Those 5 Things In Ad Tech You Missed This Week

What The **** Is Going On At Yahoo?

If AOL was the circus last week, then Yahoo has provided the fodder for the chattering digiratti classes this week. And what a glorious mess it was. Bartz gets fired by email. Yahoo then reportedly puts itself up for sale. Bartz goes off on one, calling much of the board a bunch of f***ers. Classy. Seriously this woman has a worse mouth than I have. Bartz was clearly the wrong CEO for Yahoo. Yahoo makes much of its revenue from display – and Bartz had little experience selling display. I am not going to dog on Yahoo because if you get away from all the media bullshit, it still has a great content and advertising business. It remains an important cog in the display eco-system. The company just seems to be ruderless at the minute. You need someone in there who understands the display business, and has a deep knowledge of how this space is evolving. What should Yahoo be doing? As far as I can see its network business is doing well in Europe. But there remains intense debate about what to do with RightMedia. With AppNexus eating up a lot of its network business, and Yahoo keeping much of its inventory off the exchange what is the future for RightMedia within the company. Will it be jettisoned? There’s talk of buying a SSP. Why would you do that when you have RightMedia? Yahoo did pay the guts of $750 million for it. How about keeping it; and dedicating some engineering resource to make it RTB-enabled. I would go out to market and buy a DSP on the cheap. Then open Yahoo inventory to all sources of demand: trading desks; ad nets; and ad traders. With your newly-bought DSP start bidding on your inventory for existing agency and advertiser clients. This will create more demand in the private marketplace – and raise pricing above the floors. It’s a tactic being used by Telegraff in the Netherlands – and it’s working. Anyway, I hope the next Yahoo CEO will do a better job than Bartz. Our industry needs a healthy and buoyant Yahoo. Who else is going to buy all these FNACs? Google can’t buy them all.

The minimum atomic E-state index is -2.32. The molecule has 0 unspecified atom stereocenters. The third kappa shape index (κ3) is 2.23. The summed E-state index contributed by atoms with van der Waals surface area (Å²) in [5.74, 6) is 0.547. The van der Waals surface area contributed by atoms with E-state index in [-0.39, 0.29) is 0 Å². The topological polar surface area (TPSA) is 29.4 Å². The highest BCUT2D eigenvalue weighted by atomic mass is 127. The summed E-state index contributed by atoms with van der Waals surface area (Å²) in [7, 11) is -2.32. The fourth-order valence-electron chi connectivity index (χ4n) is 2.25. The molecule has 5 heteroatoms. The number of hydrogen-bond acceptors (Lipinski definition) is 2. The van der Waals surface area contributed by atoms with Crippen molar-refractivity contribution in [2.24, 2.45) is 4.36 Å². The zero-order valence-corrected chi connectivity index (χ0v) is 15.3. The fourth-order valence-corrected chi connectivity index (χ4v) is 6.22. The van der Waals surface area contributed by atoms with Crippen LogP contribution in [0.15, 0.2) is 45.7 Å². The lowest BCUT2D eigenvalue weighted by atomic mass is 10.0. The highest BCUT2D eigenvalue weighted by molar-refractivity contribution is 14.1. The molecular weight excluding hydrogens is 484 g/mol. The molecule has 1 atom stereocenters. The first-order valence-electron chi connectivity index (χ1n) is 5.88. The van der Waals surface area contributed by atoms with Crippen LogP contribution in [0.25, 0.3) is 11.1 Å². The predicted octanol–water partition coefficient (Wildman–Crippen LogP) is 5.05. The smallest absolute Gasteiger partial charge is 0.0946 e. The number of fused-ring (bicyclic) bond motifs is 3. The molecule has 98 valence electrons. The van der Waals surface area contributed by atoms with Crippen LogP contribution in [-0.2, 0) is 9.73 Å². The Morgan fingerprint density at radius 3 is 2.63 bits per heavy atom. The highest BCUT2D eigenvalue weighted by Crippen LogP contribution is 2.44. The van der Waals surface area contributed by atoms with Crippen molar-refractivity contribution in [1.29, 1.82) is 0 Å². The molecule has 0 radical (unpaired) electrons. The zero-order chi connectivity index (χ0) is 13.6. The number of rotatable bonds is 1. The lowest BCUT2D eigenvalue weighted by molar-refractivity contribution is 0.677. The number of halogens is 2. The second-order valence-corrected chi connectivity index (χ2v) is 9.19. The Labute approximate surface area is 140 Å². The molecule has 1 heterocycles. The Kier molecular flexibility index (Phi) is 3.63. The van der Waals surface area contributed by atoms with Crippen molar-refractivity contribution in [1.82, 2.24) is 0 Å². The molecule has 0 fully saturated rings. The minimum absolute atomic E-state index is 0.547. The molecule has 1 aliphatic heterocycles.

ATS Air Takes Flight

In case you hadn’t noticed we are about to embark on the busiest week ever in ad tech. Two of Europe’s biggest digital advertising events, ATS London and dmexco, are running back-to-back in a manic week for the European ad tech and the online ad industry. Given the logistical nightmare of moving 100s of people between London and Cologne, one smart ad tech company has decided to lease an airplane between the two cities. And thus the first ad-tech airline is born. It might actually have been in Irish ownership previously. You know we are selling everything at the minute. Seriously, I’m loving this idea. How much to brand the new airline then? Should we have second-price auction? Anyway if you are looking to travel between the cities, you will need to sign up. You can apply here. I wonder how many broken bodies will be dragged from Soho on the morning of the flight?

Is The Dutch Lower House About To Throw Out The Hard Opt-In For Third Paty Cookie Tracking?